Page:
1542: The Sieur de Roberval, France's first viceroy in Canada, sailed for the New World with 3 ships and 200 colonists. He explored the St. Lawrence as far as Montreal Island, searching for the legendary kingdom of Saguenay. The expedition returned to France in 1543.
1582: Spanish conquistador Hernando de Lerma founded the settlement of Salta, Argentina.
1705: Queen Anne knighted Isaac Newton at Trinity College.
1746: Forces under the Duke of Cumberland fought the Jacobite Scots under Prince Charles Edward at the Battle of Culloden, near Inverness, Scotland.
1780: The University of Munster in Munster, North Rhine-Westphalia, Germany was founded.
1818: After the U.S. failed to obliterate the Canadian people as a nation and annex Canadian territory into the U.S. (the publicly-stated goal of U.S. President James Madison when he declared the start of the War of 1812 - which ended in 1814 with British Marines and Canadian Militia burning the White House, in retaliation for the U.S. burning of the Parliament Building in Toronto earlier that year, after Madison and his army fled Washington into the nearby Potomac River swamp), the U.S. Senate ratified the Rush-Bagot Treaty, establishing the border with Canada that remains to this day nearly 200 years later.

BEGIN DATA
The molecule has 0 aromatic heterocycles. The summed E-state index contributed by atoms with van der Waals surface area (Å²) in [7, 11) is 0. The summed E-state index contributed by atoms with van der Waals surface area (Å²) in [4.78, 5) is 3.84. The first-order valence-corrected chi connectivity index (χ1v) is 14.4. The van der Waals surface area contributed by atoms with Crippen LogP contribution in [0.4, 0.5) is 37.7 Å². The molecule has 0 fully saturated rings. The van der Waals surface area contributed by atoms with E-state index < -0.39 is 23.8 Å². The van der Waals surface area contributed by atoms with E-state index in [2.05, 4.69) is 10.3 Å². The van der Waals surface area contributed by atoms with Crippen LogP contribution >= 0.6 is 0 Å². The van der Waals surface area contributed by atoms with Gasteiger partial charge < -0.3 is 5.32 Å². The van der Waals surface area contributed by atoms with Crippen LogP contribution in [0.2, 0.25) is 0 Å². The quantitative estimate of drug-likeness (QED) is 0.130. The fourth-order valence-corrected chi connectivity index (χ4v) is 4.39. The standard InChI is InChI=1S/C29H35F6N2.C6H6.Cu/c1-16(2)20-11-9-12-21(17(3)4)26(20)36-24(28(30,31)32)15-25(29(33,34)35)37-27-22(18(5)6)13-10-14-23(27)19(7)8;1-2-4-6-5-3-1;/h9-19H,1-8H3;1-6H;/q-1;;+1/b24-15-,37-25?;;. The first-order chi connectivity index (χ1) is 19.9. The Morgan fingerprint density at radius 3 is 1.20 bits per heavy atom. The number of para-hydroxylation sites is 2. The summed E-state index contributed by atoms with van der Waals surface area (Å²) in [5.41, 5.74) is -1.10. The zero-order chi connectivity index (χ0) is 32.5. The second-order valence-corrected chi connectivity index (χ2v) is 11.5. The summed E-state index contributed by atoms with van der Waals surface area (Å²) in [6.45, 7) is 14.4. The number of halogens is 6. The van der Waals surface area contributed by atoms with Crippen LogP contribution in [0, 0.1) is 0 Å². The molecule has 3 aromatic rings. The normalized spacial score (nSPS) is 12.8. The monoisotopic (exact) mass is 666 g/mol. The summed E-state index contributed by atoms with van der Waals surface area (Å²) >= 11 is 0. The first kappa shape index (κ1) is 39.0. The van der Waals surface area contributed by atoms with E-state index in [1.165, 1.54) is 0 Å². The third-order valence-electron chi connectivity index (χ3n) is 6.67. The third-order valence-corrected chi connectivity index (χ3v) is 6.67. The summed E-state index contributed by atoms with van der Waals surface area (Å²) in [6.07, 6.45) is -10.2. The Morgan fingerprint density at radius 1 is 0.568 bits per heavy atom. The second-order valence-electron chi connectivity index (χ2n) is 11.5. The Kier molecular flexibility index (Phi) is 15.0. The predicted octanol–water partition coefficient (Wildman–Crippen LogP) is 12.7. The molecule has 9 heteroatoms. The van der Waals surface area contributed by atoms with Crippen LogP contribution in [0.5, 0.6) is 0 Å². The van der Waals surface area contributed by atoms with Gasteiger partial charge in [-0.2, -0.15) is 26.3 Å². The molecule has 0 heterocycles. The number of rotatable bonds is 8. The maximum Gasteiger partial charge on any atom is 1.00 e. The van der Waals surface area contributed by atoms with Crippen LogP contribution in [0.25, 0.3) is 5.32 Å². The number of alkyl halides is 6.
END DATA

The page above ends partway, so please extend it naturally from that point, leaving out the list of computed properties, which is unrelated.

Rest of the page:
1856: The Declaration of Paris was signed. It recognized the principle of free ships and free goods and defined contraband and blockade.
1912: Harriet Quimby became the first woman to fly across the English Channel, from Dover to Hardelot.
1942: The Island of Malta was awarded the George Cross in recognition for heroism under constant German air attack during the Second World War. It was the first such award given to any part of the British Commonwealth.
1947: Bernard Baruch began the term "Cold War" to describe the relationship between the U.S. and the U.S.S.R.
1953: The British royal yacht Britannia was launched, just months before Queen Elizabeth's coronation. The ship served the monarchy for 45 years before being decommissioned in 1998.
1982: Queen Elizabeth proclaimed Canada's new constitution, ending the last colonial links with Britain.
1995: Canada and the European Union settled a dispute over fishing rights in the north Atlantic after weeks of tense negotiations. The incident began when a Canadian Coast Guard ship fired upon and arrested a Spanish ship on the high seas.
2007: the Virginia Tech Massacre, one of the deadliest shooting sprees in U.S. history - 32 killed, 23 wounded. The gunman committed suicide.